Detailed genetic results with in silico analysis in 52 pES

PatientsGeneticcDNA mutationProtein level mutationZygosityProtein function impactMethodOMIM no.PolyPhen2SIFTCADDMAFGnomeAD
Pathogenic             
 P1 TNFRSF6 germline 335-12C>G NA Heterozygous LOF Sanger 134637 NA NA NA 
 P2 TNFRSF6 germline 808_815del D269fsX277 Heterozygous LOF Sanger 134637 NA NA NA 
 P3 TNFRSF6 germline 748C>T R250X Heterozygous LOF Sanger 134637 NA NA 41 
 P4 TNFRSF6 germline 709G>C A237P Heterozygous LOF Sanger 134637 0.01 23.6 
 P5 TNFRSF6 germline 806_807del D269fsX279 Heterozygous LOF Sanger 134637 NA NA NA 
 P6 TNFRSF6 germline 506-2A>G NA Heterozygous LOF Sanger 134637 NA NA 22.4 
 P7 CTLA4 410C>T P137L Heterozygous LOF TNGS 123890 27 
 P8 CTLA4 151C>T R51X Heterozygous LOF Sanger 123890 0.999 36 
 P9 CTLA4 208C>T R70W Heterozygous LOF TNGS 123890 0.999 32 
 P10 CTLA4 110-2A>G NA Heterozygous LOF TNGS 123890 NA NA 21 
 P11 CTLA4 151C>T R51X Heterozygous LOF TNGS 123890 0.999 36 
 P12 CTLA4 316A>C T106P Heterozygous LOF Sanger 123890 0.653 0.17 14.4 
 P13 CTLA4 c.109 + 1092_568-512del p.M38Kfs*22 Heterozygous LOF Sanger 123890 NA NA NA 
 P14 CTLA4 172T>G C58G Heterozygous LOF TNGS 123890 0.998 23.9 
 P15 STAT3 1988 C>T T663I Heterozygous GOF TNGS 102582 0.997 0.02 21.8 
 P16 STAT3 2147C>T T716M Heterozygous GOF TNGS 102582 0.995 0.13 18.4 
 P17 STAT3 1261G>A G421R Heterozygous GOF TNGS 102582 35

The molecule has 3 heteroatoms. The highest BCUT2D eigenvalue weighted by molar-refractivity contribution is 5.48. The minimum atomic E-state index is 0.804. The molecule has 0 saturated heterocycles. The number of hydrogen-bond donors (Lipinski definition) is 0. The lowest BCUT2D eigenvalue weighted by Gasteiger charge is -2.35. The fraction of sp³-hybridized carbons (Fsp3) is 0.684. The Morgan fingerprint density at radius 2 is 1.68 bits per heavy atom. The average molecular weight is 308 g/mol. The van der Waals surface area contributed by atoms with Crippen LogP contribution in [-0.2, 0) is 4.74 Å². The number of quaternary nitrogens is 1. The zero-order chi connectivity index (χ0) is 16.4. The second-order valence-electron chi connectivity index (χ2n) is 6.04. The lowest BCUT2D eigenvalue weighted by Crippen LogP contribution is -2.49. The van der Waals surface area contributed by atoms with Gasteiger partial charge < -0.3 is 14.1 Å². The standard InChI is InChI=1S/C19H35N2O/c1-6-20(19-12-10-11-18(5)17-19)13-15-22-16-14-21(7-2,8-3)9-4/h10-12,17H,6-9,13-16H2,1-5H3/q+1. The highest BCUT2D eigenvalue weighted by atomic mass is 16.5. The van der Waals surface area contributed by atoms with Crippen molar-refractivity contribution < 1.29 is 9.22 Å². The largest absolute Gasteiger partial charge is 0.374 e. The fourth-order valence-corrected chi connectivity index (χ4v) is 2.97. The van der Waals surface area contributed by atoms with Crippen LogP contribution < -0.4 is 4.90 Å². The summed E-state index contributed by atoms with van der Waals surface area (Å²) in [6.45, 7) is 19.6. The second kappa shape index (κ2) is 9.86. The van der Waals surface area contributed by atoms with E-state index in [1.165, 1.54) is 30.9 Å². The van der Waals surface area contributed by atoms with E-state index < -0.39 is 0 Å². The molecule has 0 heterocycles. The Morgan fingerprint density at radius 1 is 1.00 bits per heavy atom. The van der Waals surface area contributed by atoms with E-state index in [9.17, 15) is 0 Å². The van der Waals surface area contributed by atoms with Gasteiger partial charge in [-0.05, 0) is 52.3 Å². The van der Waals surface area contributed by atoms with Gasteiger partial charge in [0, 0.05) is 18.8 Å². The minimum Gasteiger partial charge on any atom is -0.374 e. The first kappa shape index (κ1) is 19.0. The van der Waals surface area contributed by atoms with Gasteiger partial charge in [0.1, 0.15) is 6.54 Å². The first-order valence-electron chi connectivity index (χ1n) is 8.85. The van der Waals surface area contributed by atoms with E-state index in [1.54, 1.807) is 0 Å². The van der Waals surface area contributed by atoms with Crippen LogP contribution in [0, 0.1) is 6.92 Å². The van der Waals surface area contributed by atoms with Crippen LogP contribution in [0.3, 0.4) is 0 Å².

P18 STAT3 1255G>C G419R Heterozygous GOF TNGS 102582 0.986 0.42 25.3 
 P19 STAT3 1919A>T Y640F Heterozygous GOF TNGS 102582 0.999 0.34 24.2 
 P20 STAT3 2144C>T P715L Heterozygous GOF TNGS 102582 0.11 25.6 
 P21 PIK3CD 3061G>A E1021K Heterozygous GOF TNGS 602839 0.999 0.01 31 
 P22 CBL 1420G>A A474T Heterozygous LOF TNGS 165360 0.536 0.06 25 
 P23 ADAR1 3019G>A G1007R Heterozygous LOF TNGS 146920 0.05 34 
 P24 LRBA 2450+1C>T E789fsX792 Homozygous LOF TNGS 606453 NA NA 25.9 
 P25 LRBA del exon 18 to 30 del exon 18 to 30 Homozygous LOF WB 606453 NA NA NA 
 P26 LRBA 1691delT L564RfsX25 Homozygous LOF TNGS 606453 NA NA NA 
 P27 LRBA 7620_7621 insT A2541YfsX2542 Homozygous LOF TNGS 606453 NA NA NA 
 P28 RAG1 110C>A S37Y Compound LOF TNGS 179615 0.974 26.4 4.066 × 10−6 
  2657T>C M886T Heterozygous LOF   0.036 0.02 17.8 8.144 × 10−6 
 P29 RAG1 335G>T R112L Compound LOF TNGS 179615 0.953 NA 29.2 
  2259T>A H753Q Heterozygous LOF   0.978 NA 17.49 
 P30 TNFRSF6 somatic 749G>A R250Q Heterozygous LOF Sanger 134637 33 
 P31 KRAS somatic 37 G>T G13C Heterozygous GOF TNGS 190070 33 
 P32 KRAS somatic 37 G>T G13C Heterozygous GOF Sanger 190070 33 
Probably pathogenic             
 P33 TNFR2 c.482G>A C161Y Heterozygous Likely GOF TNGS 191191 0.998 23.4 
 P34 IFNAR1* 71C>T A24V Homozygous Likely LOF WES 107450 0.286 0.12 23.2 8.408 × 10−6 
 P35 TGFBR2 851A>G Y284C Heterozygous Likely LOF TNGS 190182 0.989 26.6 1.638 × 10−5 
 P36 JAK1 c.1981G>A p.V661M Heterozygous Likely GOF TNGS 147795 0.661 0.1 23.8 7.226 × 10−6 
 P37 JAK1 c.17T>C pI6T Heterozygous Likely GOF TNGS 147795 0.011 0.04 23.6 
 P38 JAK2 c.980G>T p.S327I Heterozygous Likely GOF TNGS 147796 0.851 0.06 24 1.228 × 10−5 
 P39 PLCG2 2625C>G I875M Heterozygous Likely GOF TNGS 600220 0.316 0.06 22.1 
 P40 TRAF3 1591G>T A531S Heterozygous Likely GOF TNGS 601896 28.3 
 P41 CARD11 3410A>T D1137V Heterozygous Likely GOF TNGS 607210 0.375 0.04 24 1.805 × 10−5 
 P42 ARHGEF4 1328C>T 443L Heterozygous Likely GOF TNGS 605216 0.995 0.07 27.5 
 P43 PTPN11 659G>A R220H Heterozygous Likely GOF TNGS 176876 0.001 0.03 26.1 4.063 × 10−6 
 P44 PARP4 3284_3285delAG −2ex 26 NA Compound Likely LOF TNGS 607519 NA NA NA 
  3426C>G H1142Q Heterozygous Likely LOF   0.971 0.04 17.1 
 P45 RIPK2 593A>G Y198C Heterozygous Likely LOF TNGS 603455 28.2 
 P46 RIPK2 698C>G T233S Heterozygous Likely LOF TNGS 603455 0.751 0.14 23.3 
 P47 APAF1 677G>A R226H Heterozygous Likely GOF TNGS 602233 0.999 34 8.122 × 10−6 
 P48 NFATC1 c.613G>A p.E205K Heterozygous Likely GOF TNGS 600489 0.629 0.5 21